Tuesday, March 15, 2011

Are you tired of waiting for your due date?

I remember as a pregnant woman, I prayed to go into labor early.  It’s just one of the things we do as pregnant women.  It’s uncomfortable, to say the least, during that last month of pregnancy.  You can’t sleep; have to go to the bathroom all the time; your feet and hands are swollen and you feel the largest you have ever felt in your life.

But as a nurse for the past 40 years I know those last few weeks are critical, albeit uncomfortable.

Why is that? With the fewest words – It’s best for the health of your baby, not to mention your health.  Babies born too early may have more health problems at birth and later in life than babies born full term.  Labor is an important process for a baby’s health.  For example, labor signals the baby’s lung cells to shift from being fluid producing cells to fluid absorbing cells.

Just last week the Wall Street Journal ran a long article about why health officials are urging women to wait. The article cited statistics from hospital chain HCA that found that 18 percent of babies delivered at 37 to 38 weeks, without a medical reason for doing so, ended up in the neonatal intensive care unit. Another 8 percent of babies born between 38-39 weeks ended up in the NICU, whereas only 4.6 percent of babies born after 39 weeks were in the NICU.

The March of Dimes has tons of resources for pregnant women about how to improve the health of themselves and their babies, so I turned to the organization for information about why it is so important to wait until 39 weeks if you don’t spontaneously go into labor.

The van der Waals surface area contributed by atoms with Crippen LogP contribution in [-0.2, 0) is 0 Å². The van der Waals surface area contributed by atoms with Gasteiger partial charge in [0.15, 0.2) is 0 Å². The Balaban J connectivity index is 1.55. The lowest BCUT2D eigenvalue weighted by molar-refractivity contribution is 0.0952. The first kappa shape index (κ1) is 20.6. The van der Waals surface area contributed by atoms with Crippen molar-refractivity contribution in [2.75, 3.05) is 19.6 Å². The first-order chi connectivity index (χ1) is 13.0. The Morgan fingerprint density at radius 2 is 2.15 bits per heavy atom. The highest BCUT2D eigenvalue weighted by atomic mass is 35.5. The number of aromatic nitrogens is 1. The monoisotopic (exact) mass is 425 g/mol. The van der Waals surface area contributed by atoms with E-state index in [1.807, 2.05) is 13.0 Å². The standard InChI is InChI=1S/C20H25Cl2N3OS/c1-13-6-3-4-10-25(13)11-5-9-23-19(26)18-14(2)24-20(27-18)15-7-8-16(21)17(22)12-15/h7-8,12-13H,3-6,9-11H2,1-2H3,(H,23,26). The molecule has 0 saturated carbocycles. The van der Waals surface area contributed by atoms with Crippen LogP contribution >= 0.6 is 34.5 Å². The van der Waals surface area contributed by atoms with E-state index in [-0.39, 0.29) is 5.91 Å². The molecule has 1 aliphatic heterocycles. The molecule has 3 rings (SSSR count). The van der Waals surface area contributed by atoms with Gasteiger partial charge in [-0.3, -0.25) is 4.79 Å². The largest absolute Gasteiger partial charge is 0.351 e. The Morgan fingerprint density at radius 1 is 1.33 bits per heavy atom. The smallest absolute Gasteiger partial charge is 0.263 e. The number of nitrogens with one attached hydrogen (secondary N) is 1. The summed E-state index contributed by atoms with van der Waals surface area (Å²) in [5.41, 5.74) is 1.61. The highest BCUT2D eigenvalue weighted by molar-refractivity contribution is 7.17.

The last few weeks are critical for the baby’s brain, liver and lungs to develop. For example, at 35 weeks the baby’s brain is only two-thirds the size of a full-term baby. (See the illustration below.)
Illustration from March of Dimes website: © Bonnie Hofkin illustration, 2007

Babies also need to grow in the womb until 39 weeks to have a better chance at not having:
•    Vision and hearing problems
•    Trouble staying warm because of low birth weight
•    Trouble sucking, swallowing and staying awake to feed properly

It may seem like scheduling an induction early isn’t a problem, but there are numerous challenges that can crop up such as:
•    Due dates are really estimates and inducing early could mean that your baby is born too early.
•    Inducing labor doesn’t always work and when that happens it leads to a cesarean section. Babies born by C-Section can have trouble breathing and face other difficulties. Not to mention a C-Section is major surgery for Mom and has risks of its own.

Babies born between 37 and 39 weeks typically are born healthy, but remain at a higher risk for complications than a full-term baby, such as:
•    Being at greater risk to need to go to the neonatal intensive care unit
•    Being at greater risk for breathing troubles that could require a ventilator and
•    Having difficulty maintaining body temperature.

For many women who go into labor early they don’t have the choice of waiting to help their baby develop further. But for those that do, waiting until after 39 weeks development, or ideally until you go into labor spontaneously on your own, gives your baby a crucial chance at that last spurt of development.

Aside from my years as a nurse and a mom, I also approach this issue as a grandmother of three with a fourth on the way. And I know when it comes to my own grandbabies while I don’t want their moms to have to be uncomfortable through those last weeks of pregnancy, in the end I know it’s the right thing.   

For more details on pregnancy and birth, please visit the March of Dimes site or Texas Health Moms.

Mary Lou Wilson, RN, BSN
Director, Women's Services
Texas Health Harris Methodist Hospital Hurst-Euless-Bedford

No comments:

Post a Comment